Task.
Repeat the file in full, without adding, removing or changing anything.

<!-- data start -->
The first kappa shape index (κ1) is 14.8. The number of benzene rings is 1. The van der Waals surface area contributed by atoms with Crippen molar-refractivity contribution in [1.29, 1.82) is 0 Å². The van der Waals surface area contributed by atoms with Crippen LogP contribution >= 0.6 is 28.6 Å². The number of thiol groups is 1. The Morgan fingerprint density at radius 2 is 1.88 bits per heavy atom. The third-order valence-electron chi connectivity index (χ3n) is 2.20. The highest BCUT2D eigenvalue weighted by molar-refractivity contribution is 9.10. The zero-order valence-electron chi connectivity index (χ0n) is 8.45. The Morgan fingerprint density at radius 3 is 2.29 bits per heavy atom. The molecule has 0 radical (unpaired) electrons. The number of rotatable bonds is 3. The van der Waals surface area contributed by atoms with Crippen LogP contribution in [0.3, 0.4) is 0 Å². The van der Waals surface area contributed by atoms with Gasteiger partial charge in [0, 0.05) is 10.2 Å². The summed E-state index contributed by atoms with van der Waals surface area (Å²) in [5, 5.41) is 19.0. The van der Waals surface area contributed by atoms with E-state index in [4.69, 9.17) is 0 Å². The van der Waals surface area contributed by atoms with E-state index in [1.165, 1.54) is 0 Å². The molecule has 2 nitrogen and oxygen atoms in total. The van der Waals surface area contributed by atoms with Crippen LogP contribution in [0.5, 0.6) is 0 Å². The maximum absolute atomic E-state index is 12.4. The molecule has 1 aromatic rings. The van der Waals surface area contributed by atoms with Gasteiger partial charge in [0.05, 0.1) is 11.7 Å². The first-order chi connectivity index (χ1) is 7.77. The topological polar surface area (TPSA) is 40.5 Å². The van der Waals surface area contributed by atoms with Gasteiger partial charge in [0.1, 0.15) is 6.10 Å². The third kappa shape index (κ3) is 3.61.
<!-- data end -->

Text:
The first kappa shape index (κ1) is 14.8. The number of benzene rings is 1. The van der Waals surface area contributed by atoms with Crippen molar-refractivity contribution in [1.29, 1.82) is 0 Å². The van der Waals surface area contributed by atoms with Crippen LogP contribution >= 0.6 is 28.6 Å². The number of thiol groups is 1. The Morgan fingerprint density at radius 2 is 1.88 bits per heavy atom. The third-order valence-electron chi connectivity index (χ3n) is 2.20. The highest BCUT2D eigenvalue weighted by molar-refractivity contribution is 9.10. The zero-order valence-electron chi connectivity index (χ0n) is 8.45. The Morgan fingerprint density at radius 3 is 2.29 bits per heavy atom. The molecule has 0 radical (unpaired) electrons. The number of rotatable bonds is 3. The van der Waals surface area contributed by atoms with Crippen LogP contribution in [0.3, 0.4) is 0 Å². The van der Waals surface area contributed by atoms with Gasteiger partial charge in [0, 0.05) is 10.2 Å². The summed E-state index contributed by atoms with van der Waals surface area (Å²) in [5, 5.41) is 19.0. The van der Waals surface area contributed by atoms with E-state index in [4.69, 9.17) is 0 Å². The van der Waals surface area contributed by atoms with E-state index in [1.165, 1.54) is 0 Å². The molecule has 2 nitrogen and oxygen atoms in total. The van der Waals surface area contributed by atoms with Crippen LogP contribution in [0.5, 0.6) is 0 Å². The maximum absolute atomic E-state index is 12.4. The molecule has 1 aromatic rings. The van der Waals surface area contributed by atoms with Gasteiger partial charge in [0.05, 0.1) is 11.7 Å². The first-order chi connectivity index (χ1) is 7.77. The topological polar surface area (TPSA) is 40.5 Å². The van der Waals surface area contributed by atoms with Gasteiger partial charge in [0.1, 0.15) is 6.10 Å². The third kappa shape index (κ3) is 3.61.